UN Human Rights Framework: What executives need to know about human rights
Recognition of companies' human rights responsibilities is growing thanks to the work of John Ruggie. But what are the specific issues that business...
Human rights have been a concern for some companies since the anti-apartheid divestment campaigns of the 1980s, but there has been no broad-based uptake of human rights as a business discipline. Relatively few companies have human rights in their corporate vocabulary.
That may change in 2011, thanks largely to the work of Prof John Ruggie, who has served for the past six years as the United Nations secretary general's special representative on business and human rights.
Ruggie has forged a working consensus among companies, governments and advocates that human rights are not just a business concern, but that both governments and companies have human rights responsibilities. The Ruggie, or UN, Protect, Respect and Remedy Framework and companion Guiding Principles provide an entry point for a broader range of companies to consider human rights seriously for the first time and will frame the business and human rights discussion for years to come.
The UN framework, welcomed by the UN Human Rights Council in 2008, has three pillars.
1) The state duty to protect against human rights abuses by third parties, including business, through appropriate policies, regulation, and adjudication.
2) The corporate responsibility to respect human rights, which means to act with due diligence to avoid infringing on the rights of others and to address adverse impacts that occur.
3) Greater access for victims to effective remedy, judicial and non-judicial.
As the final part of his mandate, Ruggie will submit guiding principles for implementing the framework to the UN Human Rights Council later this spring. The completion of the special representative's mandate and the likely adoption of the guiding principles by the Human Rights Council is a unique moment in the field of business and human rights.
For the first time, companies have a clear roadmap for making human rights part of their compliance and corporate responsibility efforts. Companies that view human rights as a core corporate responsibility are familiar with the UN Framework and have begun to align their corporate policies accordingly. Some are already benchmarking the Framework and changing their corporate policies to reflect it. But these companies are a relatively small group among over 80,000 transnational firms.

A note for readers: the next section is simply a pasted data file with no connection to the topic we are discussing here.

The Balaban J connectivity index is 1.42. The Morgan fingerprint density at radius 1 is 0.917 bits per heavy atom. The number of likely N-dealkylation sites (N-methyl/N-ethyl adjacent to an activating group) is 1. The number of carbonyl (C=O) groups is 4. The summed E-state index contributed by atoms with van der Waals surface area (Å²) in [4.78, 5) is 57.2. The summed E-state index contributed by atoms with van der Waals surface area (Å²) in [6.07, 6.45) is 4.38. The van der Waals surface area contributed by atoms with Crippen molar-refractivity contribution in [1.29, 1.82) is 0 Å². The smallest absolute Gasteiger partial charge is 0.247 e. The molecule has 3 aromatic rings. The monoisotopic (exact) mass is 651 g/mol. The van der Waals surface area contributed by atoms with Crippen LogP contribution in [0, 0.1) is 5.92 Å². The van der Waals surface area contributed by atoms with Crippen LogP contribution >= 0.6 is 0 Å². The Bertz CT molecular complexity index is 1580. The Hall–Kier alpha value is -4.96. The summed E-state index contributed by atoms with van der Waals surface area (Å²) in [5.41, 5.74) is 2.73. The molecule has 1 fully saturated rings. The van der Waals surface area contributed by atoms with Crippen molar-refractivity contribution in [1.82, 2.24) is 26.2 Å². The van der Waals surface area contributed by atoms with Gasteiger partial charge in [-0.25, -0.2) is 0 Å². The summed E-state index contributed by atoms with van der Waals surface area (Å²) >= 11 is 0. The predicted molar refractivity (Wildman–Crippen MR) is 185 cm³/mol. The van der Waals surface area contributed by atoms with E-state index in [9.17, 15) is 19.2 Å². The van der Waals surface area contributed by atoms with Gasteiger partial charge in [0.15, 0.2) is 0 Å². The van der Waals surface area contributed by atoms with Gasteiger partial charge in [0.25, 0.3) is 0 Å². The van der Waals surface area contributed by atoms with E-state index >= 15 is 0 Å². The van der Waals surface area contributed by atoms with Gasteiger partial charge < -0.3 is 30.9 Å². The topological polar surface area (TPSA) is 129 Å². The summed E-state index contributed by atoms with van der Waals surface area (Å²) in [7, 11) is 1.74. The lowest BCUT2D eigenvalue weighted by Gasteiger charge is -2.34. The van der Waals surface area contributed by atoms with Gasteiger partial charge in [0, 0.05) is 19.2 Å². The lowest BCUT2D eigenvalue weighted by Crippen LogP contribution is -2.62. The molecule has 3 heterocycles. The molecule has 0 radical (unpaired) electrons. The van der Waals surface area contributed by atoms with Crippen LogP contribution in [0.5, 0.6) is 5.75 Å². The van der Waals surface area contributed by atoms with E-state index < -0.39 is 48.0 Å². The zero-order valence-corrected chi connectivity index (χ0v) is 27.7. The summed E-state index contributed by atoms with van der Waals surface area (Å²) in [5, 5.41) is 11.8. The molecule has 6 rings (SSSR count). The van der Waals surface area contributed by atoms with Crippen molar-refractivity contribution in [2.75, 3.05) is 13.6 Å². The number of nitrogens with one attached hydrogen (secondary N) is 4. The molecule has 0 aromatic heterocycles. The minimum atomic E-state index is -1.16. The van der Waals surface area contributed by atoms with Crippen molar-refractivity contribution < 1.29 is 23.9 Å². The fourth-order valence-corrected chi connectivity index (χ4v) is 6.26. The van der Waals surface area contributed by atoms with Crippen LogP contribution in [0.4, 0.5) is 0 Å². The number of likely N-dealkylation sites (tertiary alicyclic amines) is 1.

The framework and guiding principles are relevant for all companies, not just those facing obvious human rights issues, and not just large and visible multinationals. "Protect, respect and remedy" is a phrase that many more executives worldwide will hear and be asked to explain over the next 12 months. If you are, or advise, one of those executives, there are ten things you need to know (and do) about human rights:
(1) Corporate human rights responsibilities go beyond legal compliance.
The corporate responsibility to respect human rights is more than just a legal responsibility. Respecting human rights means not violating them, but also means addressing any "adverse human rights impacts" companies may cause or to which they contribute.
Companies understand and typically comply with human rights when they are embedded in national law. Labour laws prohibiting child labour or discrimination, for example, are domestic versions of international human rights standards.
Human rights generally become an issue when companies operate where local law is absent, not enforced, or inconsistent with international human rights standards. Even then, it's not a stretch for executives to understand that companies must not violate human rights. Few companies will knowingly use forced labour, for example.
Most business and human rights discussions focus on the responsibilities companies have when confronted with human rights abuses by others - governments, suppliers or partners. Many legal issues - whether companies are subjects of international law, how states can enforce standards abroad, and how complicity should be defined - remain unsettled, but the Protect, Respect and Remedy Framework is consistent with widely accepted international law.
The guiding principles call for companies to "treat the risk of causing or contributing to international crimes as though it were a legal compliance issue". They note that even where the company cannot be held legally responsible under domestic law or international standards, individuals can be held responsible for acts of slavery, torture, genocide and other crimes.